It must be noted, of course, that LUS should not replace other assessment skills but rather adds to the repertoire of skills the physiotherapist brings to each patient. If LUS has the potential to become a specialist respiratory skill, then training opportunities and issues around competency need to be considered. LUS is highly dependent on operator skill and international training recommendations [8] focus on gaining competency with support from a designated mentor. Unfortunately mentors with the appropriate skills are not readily available and will need to come exclusively from non-physiotherapy professions, for now.

It should also be noted that there are excellent medical and radiological clinicians who can see the benefits LUS could afford physiotherapists in respiratory care and are willing to help physiotherapists develop their skills. LUS emits no ionising radiation and is a non-invasive technique, meaning many aspects of governance are fairly simple to navigate. When competent, physiotherapists have the skills to answer goal-directed questions quickly, which will inform decision making at the point-of-care. LUS, with superior sensitivity and specificity than auscultation and CXR for many pathologies, can be used to guide immediate patient management and care.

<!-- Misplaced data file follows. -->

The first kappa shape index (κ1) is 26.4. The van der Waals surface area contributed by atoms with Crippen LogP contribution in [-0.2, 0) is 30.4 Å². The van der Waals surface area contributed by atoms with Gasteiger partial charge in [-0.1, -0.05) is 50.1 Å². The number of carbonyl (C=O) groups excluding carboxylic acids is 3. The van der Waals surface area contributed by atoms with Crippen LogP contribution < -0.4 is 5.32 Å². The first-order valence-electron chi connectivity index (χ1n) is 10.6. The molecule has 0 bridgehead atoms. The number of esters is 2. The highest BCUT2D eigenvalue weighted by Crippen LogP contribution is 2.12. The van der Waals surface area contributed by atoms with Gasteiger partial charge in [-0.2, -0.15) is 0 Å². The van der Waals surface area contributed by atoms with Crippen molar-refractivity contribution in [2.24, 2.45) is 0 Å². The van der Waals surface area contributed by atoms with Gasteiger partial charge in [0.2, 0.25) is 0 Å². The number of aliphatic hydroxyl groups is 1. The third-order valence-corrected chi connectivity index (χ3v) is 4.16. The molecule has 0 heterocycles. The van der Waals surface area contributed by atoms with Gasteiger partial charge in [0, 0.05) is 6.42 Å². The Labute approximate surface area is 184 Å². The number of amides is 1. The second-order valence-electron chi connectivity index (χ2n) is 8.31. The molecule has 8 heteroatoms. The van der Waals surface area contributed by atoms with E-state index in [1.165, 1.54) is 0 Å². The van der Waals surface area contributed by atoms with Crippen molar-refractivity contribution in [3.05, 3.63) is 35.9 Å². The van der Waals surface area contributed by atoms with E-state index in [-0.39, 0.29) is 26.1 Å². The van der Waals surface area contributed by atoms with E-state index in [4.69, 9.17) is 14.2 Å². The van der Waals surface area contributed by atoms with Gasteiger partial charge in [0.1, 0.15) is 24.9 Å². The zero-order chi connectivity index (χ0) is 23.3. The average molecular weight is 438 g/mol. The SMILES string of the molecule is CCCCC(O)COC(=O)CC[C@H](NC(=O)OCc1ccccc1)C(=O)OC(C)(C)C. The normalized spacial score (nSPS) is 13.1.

In 1821, when commenting on the stethoscope, Dr John Forbes M.D. wrote;

“I have no doubt whatever, from my own experience of its value, that it will be acknowledged to be one of the greatest discoveries in medicine by all those who are of a temper, and in circumstances, that will enable them to give it a fair trial. That it will ever come into general use, notwithstanding its value, I am extremely doubtful; because its beneficial application requires much time, and gives a good deal of trouble both to the patient and the practitioner; and because its whole hue and character is foreign, and opposed to all our habits an association.”